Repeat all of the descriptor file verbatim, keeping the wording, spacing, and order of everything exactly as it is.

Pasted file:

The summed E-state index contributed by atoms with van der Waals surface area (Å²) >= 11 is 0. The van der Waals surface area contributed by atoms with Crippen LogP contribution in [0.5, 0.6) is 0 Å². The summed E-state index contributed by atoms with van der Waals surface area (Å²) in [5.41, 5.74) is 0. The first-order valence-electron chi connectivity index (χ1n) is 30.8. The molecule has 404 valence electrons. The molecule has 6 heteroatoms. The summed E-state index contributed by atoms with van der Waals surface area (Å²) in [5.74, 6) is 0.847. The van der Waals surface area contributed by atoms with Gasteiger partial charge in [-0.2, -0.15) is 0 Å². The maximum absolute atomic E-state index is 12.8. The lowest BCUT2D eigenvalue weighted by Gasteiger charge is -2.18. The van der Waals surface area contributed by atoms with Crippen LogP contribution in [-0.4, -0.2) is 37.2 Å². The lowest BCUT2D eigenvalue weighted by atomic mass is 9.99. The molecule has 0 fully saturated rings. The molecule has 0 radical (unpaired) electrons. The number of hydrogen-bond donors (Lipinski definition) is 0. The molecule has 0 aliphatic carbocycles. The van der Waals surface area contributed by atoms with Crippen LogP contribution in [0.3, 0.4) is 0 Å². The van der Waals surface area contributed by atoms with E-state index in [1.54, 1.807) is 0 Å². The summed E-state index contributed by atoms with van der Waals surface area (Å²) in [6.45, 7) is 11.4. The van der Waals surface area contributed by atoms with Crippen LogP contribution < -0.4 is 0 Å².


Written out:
The summed E-state index contributed by atoms with van der Waals surface area (Å²) >= 11 is 0. The van der Waals surface area contributed by atoms with Crippen LogP contribution in [0.5, 0.6) is 0 Å². The summed E-state index contributed by atoms with van der Waals surface area (Å²) in [5.41, 5.74) is 0. The first-order valence-electron chi connectivity index (χ1n) is 30.8. The molecule has 404 valence electrons. The molecule has 6 heteroatoms. The summed E-state index contributed by atoms with van der Waals surface area (Å²) in [5.74, 6) is 0.847. The van der Waals surface area contributed by atoms with Gasteiger partial charge in [-0.2, -0.15) is 0 Å². The maximum absolute atomic E-state index is 12.8. The lowest BCUT2D eigenvalue weighted by Gasteiger charge is -2.18. The van der Waals surface area contributed by atoms with Crippen LogP contribution in [-0.4, -0.2) is 37.2 Å². The lowest BCUT2D eigenvalue weighted by atomic mass is 9.99. The molecule has 0 fully saturated rings. The molecule has 0 radical (unpaired) electrons. The number of hydrogen-bond donors (Lipinski definition) is 0. The molecule has 0 aliphatic carbocycles. The van der Waals surface area contributed by atoms with Crippen LogP contribution in [0.3, 0.4) is 0 Å². The van der Waals surface area contributed by atoms with E-state index in [1.54, 1.807) is 0 Å². The summed E-state index contributed by atoms with van der Waals surface area (Å²) in [6.45, 7) is 11.4. The van der Waals surface area contributed by atoms with Crippen LogP contribution < -0.4 is 0 Å².